Dairy products can be consumed depending on individual tolerance. Most persons with lactase nonpersistence can consume milk without the development of symptoms, particularly if small portions of milk (4 fl oz to 6 fl oz) or lactose-containing foods are eaten at separate times during the day. The ingestion of solid food with lactose-containing beverages modifies lactose malabsorption.2 Food solids delay gastric emptying and/or provide endogenous lactase additional time to digest lactose.2.3 Cocoa and chocolate milk have a suppressive effect on human lactose intolerance as evidenced by significantly lowered mean breath hydrogen, bloating, and cramping.

LACTOSE CONTENT OF COMMON FOODS AND BEVERAGES

Product

Lactose (g)

Milk (1 cup)

 

Whole

11

1% and 2% low-fat

9-13

Skim

12-14

Evaporated

24

Sweetened, condensed

30

Chocolate

10-12

Buttermilk

9-11

Yogurt, low-fat (1 cup)

11-15

Cottage cheese (1 cup)

5-8

Pasteurized processed cheese food (1 oz)

0.5-2

Other cheeses (1 oz)

0.4-0.8

Icecream (lcup)

9

Icemilk (1 cup)

10

Sherbet, orange (1 cup)

4

Half and half, light cream, whipped cream topping (1 tbsp)

0.5

Sourcream (ltbsp)

<1

Lactose-reduced dairy products are available and are suitable substitutions for conventional lactose-containing products. Commercial products are available with varying degrees of lactose reduction. A 50% level of lactose reduction may be adequate to relieve signs and symptoms of milk intolerance in the majority of healthy adults with lactose malabsorption.5 Individuals may choose to use onventional dairy products and reduce the lactose levels themselves with commercially available, lactase enzyme drops or tablets. It has been suggested that yogurt is as effective as hydrolyzed lactose milk in alleviating symptoms of lactose intolerance.6 Lactase activity in yogurt may vary across brands.7 Yogurt that has endogenous cultures added post-pasteurization has more lactase activity.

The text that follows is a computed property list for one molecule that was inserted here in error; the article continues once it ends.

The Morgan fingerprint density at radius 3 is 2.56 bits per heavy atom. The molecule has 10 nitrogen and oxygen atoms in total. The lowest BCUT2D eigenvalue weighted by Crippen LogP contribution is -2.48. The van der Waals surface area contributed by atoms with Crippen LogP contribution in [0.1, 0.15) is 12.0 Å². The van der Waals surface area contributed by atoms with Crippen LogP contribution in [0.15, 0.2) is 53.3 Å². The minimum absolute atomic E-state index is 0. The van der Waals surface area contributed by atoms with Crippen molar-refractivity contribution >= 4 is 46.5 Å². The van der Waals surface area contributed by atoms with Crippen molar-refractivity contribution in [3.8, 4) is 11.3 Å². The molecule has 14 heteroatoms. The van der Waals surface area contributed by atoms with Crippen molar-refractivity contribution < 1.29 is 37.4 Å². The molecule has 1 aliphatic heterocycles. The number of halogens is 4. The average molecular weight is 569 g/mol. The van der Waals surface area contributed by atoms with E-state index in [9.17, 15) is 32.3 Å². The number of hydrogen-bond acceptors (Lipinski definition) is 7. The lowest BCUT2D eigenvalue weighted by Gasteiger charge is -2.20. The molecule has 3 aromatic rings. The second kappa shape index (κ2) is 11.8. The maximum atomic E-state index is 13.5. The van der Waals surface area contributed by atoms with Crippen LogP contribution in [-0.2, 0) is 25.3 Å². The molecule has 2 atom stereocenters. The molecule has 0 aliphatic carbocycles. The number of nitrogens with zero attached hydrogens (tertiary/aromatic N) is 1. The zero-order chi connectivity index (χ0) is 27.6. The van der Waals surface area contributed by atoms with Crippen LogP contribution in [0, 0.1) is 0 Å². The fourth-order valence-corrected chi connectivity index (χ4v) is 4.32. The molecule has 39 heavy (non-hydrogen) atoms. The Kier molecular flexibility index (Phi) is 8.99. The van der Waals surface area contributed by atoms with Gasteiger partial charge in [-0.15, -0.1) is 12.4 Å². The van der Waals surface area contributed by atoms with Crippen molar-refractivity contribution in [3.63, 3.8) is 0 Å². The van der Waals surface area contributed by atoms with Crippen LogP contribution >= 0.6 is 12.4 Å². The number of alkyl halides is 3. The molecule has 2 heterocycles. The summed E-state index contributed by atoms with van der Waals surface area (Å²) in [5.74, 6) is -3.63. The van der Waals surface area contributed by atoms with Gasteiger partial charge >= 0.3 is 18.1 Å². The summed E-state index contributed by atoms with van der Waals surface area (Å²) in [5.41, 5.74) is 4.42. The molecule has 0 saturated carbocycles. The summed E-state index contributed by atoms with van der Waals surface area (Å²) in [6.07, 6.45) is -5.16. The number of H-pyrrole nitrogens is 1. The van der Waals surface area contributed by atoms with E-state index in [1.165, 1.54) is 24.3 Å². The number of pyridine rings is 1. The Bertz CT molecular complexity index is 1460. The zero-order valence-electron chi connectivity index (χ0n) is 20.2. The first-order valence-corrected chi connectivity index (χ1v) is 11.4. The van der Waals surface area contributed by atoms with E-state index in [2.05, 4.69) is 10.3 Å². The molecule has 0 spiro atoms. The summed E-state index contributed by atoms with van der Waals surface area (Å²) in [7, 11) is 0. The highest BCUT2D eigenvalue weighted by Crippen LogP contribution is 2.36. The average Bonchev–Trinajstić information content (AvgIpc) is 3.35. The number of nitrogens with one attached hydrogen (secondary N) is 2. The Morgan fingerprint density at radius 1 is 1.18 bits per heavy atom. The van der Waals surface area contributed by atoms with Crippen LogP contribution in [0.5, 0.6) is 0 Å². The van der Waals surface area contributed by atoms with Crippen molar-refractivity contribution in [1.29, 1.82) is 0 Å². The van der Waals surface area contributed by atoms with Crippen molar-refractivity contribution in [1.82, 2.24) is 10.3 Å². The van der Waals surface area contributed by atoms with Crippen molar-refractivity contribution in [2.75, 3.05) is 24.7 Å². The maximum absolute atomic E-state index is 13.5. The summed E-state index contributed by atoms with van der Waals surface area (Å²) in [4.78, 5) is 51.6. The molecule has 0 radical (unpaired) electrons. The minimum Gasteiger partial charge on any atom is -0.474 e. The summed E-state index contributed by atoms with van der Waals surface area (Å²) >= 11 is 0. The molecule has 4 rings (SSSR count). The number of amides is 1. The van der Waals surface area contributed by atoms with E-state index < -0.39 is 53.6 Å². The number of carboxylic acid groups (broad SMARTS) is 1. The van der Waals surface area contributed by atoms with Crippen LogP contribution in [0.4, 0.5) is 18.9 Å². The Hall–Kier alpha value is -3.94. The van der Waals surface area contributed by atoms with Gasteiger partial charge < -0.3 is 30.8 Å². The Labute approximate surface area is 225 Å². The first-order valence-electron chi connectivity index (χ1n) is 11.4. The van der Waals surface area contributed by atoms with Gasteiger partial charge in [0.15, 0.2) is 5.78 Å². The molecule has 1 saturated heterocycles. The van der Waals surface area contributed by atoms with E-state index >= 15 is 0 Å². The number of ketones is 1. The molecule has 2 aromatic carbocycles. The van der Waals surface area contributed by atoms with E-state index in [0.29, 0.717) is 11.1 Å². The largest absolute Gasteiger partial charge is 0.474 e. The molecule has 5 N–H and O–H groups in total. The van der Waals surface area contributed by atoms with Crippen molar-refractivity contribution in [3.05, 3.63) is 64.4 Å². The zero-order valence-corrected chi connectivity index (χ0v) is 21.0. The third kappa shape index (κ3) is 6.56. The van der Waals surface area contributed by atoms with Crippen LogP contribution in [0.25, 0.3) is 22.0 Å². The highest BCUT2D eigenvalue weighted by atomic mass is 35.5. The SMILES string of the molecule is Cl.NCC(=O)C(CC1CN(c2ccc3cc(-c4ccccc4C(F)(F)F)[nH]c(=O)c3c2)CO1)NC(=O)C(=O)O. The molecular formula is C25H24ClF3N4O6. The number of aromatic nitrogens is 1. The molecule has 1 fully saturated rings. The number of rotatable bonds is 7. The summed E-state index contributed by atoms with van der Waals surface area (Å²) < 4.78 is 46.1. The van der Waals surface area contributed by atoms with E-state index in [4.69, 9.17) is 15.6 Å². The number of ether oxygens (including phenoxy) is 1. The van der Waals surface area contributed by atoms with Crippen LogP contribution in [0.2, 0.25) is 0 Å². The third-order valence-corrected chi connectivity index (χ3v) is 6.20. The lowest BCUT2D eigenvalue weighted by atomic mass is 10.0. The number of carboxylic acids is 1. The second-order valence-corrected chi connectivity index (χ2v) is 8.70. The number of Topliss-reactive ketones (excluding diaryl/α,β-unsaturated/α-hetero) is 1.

Adding complex carbohydrates or soluble fiber may alleviate symptoms that originate in the small bowel.' The ingestion of milk with food and fiber components in the diet has been shown to improve symptoms of lactose intolerance.2 Dietary treatment for lactose intolerance in children incorporates some of the same recommendations as those made for adults. Specialized lactose-reduced products, as well as cultured and fermented dairy products, may be used in varying degrees for lactose-intolerant children. Ingestion of lactose- containing foods with solid food and fiber-containing food is recommended.

Infants with primary lactose intolerance should be managed with lactose-free, soy-based formulas or hydrolysate formulas if they are allergic to intact protein.8 Management of secondary lactose ntolerance is variable; well-nourished infants with nondehydrating gastroenteritis may be managed safely with diluted or even full-strength cow's milk formula after initial rehydration with a glucose-electrolyte solution.8